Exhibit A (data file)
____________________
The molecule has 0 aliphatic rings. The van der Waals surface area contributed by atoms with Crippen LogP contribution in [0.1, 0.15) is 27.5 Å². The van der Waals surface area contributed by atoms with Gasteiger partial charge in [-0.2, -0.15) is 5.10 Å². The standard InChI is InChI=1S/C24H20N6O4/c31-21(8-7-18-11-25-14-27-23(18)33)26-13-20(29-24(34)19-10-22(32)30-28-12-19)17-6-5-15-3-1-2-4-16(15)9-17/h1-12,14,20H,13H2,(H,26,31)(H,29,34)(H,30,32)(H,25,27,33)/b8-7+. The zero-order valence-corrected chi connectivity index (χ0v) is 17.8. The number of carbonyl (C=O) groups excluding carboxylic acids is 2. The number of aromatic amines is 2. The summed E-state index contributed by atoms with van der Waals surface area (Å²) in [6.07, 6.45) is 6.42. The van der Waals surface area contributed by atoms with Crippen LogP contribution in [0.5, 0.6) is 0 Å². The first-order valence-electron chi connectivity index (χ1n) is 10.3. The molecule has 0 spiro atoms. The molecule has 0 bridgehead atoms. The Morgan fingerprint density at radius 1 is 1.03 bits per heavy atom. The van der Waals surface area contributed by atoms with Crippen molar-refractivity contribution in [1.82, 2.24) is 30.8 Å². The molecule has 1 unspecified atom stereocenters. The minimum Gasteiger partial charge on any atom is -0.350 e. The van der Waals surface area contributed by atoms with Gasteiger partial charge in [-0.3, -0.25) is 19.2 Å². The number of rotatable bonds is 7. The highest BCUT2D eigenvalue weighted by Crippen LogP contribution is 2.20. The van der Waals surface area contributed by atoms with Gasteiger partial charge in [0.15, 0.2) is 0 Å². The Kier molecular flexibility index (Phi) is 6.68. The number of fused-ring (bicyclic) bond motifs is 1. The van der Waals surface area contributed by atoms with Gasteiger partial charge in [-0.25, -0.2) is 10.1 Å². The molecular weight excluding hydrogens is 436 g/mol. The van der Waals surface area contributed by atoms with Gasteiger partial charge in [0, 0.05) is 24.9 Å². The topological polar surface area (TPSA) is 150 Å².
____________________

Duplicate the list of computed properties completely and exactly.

The molecule has 0 aliphatic rings. The van der Waals surface area contributed by atoms with Crippen LogP contribution in [0.1, 0.15) is 27.5 Å². The van der Waals surface area contributed by atoms with Gasteiger partial charge in [-0.2, -0.15) is 5.10 Å². The standard InChI is InChI=1S/C24H20N6O4/c31-21(8-7-18-11-25-14-27-23(18)33)26-13-20(29-24(34)19-10-22(32)30-28-12-19)17-6-5-15-3-1-2-4-16(15)9-17/h1-12,14,20H,13H2,(H,26,31)(H,29,34)(H,30,32)(H,25,27,33)/b8-7+. The zero-order valence-corrected chi connectivity index (χ0v) is 17.8. The number of carbonyl (C=O) groups excluding carboxylic acids is 2. The number of aromatic amines is 2. The summed E-state index contributed by atoms with van der Waals surface area (Å²) in [6.07, 6.45) is 6.42. The van der Waals surface area contributed by atoms with Crippen LogP contribution in [0.5, 0.6) is 0 Å². The first-order valence-electron chi connectivity index (χ1n) is 10.3. The molecule has 0 spiro atoms. The molecule has 0 bridgehead atoms. The Morgan fingerprint density at radius 1 is 1.03 bits per heavy atom. The van der Waals surface area contributed by atoms with Crippen molar-refractivity contribution in [1.82, 2.24) is 30.8 Å². The molecule has 1 unspecified atom stereocenters. The minimum Gasteiger partial charge on any atom is -0.350 e. The van der Waals surface area contributed by atoms with Gasteiger partial charge in [-0.3, -0.25) is 19.2 Å². The number of rotatable bonds is 7. The highest BCUT2D eigenvalue weighted by Crippen LogP contribution is 2.20. The van der Waals surface area contributed by atoms with Gasteiger partial charge in [0.15, 0.2) is 0 Å². The Kier molecular flexibility index (Phi) is 6.68. The number of fused-ring (bicyclic) bond motifs is 1. The van der Waals surface area contributed by atoms with Gasteiger partial charge in [-0.25, -0.2) is 10.1 Å². The molecular weight excluding hydrogens is 436 g/mol. The van der Waals surface area contributed by atoms with Gasteiger partial charge in [0, 0.05) is 24.9 Å². The topological polar surface area (TPSA) is 150 Å².